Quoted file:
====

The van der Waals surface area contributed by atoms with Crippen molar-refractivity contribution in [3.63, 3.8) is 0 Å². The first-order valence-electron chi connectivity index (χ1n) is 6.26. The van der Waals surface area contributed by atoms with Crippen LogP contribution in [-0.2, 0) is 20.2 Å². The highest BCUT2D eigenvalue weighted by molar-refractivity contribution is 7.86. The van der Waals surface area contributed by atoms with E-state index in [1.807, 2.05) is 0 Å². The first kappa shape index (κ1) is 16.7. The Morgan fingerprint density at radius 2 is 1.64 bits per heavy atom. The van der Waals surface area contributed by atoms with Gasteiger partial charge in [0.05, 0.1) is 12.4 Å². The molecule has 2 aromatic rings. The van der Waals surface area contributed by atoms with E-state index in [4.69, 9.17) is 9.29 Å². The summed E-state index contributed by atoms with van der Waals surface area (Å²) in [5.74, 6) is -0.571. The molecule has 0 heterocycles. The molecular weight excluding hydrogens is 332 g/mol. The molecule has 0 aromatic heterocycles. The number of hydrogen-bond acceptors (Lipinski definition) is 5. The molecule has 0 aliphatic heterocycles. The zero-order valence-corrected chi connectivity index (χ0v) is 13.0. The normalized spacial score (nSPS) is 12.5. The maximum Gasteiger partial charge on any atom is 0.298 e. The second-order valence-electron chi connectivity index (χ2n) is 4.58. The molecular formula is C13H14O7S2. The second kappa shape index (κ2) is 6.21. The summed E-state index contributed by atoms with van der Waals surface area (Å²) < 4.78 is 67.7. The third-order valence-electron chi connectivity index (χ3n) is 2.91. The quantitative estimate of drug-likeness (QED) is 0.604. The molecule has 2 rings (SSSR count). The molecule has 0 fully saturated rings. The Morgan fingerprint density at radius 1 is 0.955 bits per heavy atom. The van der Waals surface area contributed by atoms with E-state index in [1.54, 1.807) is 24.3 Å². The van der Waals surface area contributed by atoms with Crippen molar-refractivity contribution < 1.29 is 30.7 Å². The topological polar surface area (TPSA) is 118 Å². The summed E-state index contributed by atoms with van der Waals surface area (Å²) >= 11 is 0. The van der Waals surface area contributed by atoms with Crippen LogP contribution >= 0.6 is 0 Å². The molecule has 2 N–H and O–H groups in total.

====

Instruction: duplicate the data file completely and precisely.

The van der Waals surface area contributed by atoms with Crippen molar-refractivity contribution in [3.63, 3.8) is 0 Å². The first-order valence-electron chi connectivity index (χ1n) is 6.26. The van der Waals surface area contributed by atoms with Crippen LogP contribution in [-0.2, 0) is 20.2 Å². The highest BCUT2D eigenvalue weighted by molar-refractivity contribution is 7.86. The van der Waals surface area contributed by atoms with E-state index in [1.807, 2.05) is 0 Å². The first kappa shape index (κ1) is 16.7. The Morgan fingerprint density at radius 2 is 1.64 bits per heavy atom. The van der Waals surface area contributed by atoms with Gasteiger partial charge in [0.05, 0.1) is 12.4 Å². The molecule has 2 aromatic rings. The van der Waals surface area contributed by atoms with E-state index in [4.69, 9.17) is 9.29 Å². The summed E-state index contributed by atoms with van der Waals surface area (Å²) in [5.74, 6) is -0.571. The molecule has 0 heterocycles. The molecular weight excluding hydrogens is 332 g/mol. The molecule has 0 aromatic heterocycles. The number of hydrogen-bond acceptors (Lipinski definition) is 5. The molecule has 0 aliphatic heterocycles. The zero-order valence-corrected chi connectivity index (χ0v) is 13.0. The normalized spacial score (nSPS) is 12.5. The maximum Gasteiger partial charge on any atom is 0.298 e. The second-order valence-electron chi connectivity index (χ2n) is 4.58. The molecular formula is C13H14O7S2. The second kappa shape index (κ2) is 6.21. The summed E-state index contributed by atoms with van der Waals surface area (Å²) < 4.78 is 67.7. The third-order valence-electron chi connectivity index (χ3n) is 2.91. The quantitative estimate of drug-likeness (QED) is 0.604. The molecule has 2 rings (SSSR count). The molecule has 0 fully saturated rings. The Morgan fingerprint density at radius 1 is 0.955 bits per heavy atom. The van der Waals surface area contributed by atoms with E-state index in [1.54, 1.807) is 24.3 Å². The van der Waals surface area contributed by atoms with Crippen molar-refractivity contribution < 1.29 is 30.7 Å². The topological polar surface area (TPSA) is 118 Å². The summed E-state index contributed by atoms with van der Waals surface area (Å²) >= 11 is 0. The van der Waals surface area contributed by atoms with Crippen LogP contribution >= 0.6 is 0 Å². The molecule has 2 N–H and O–H groups in total.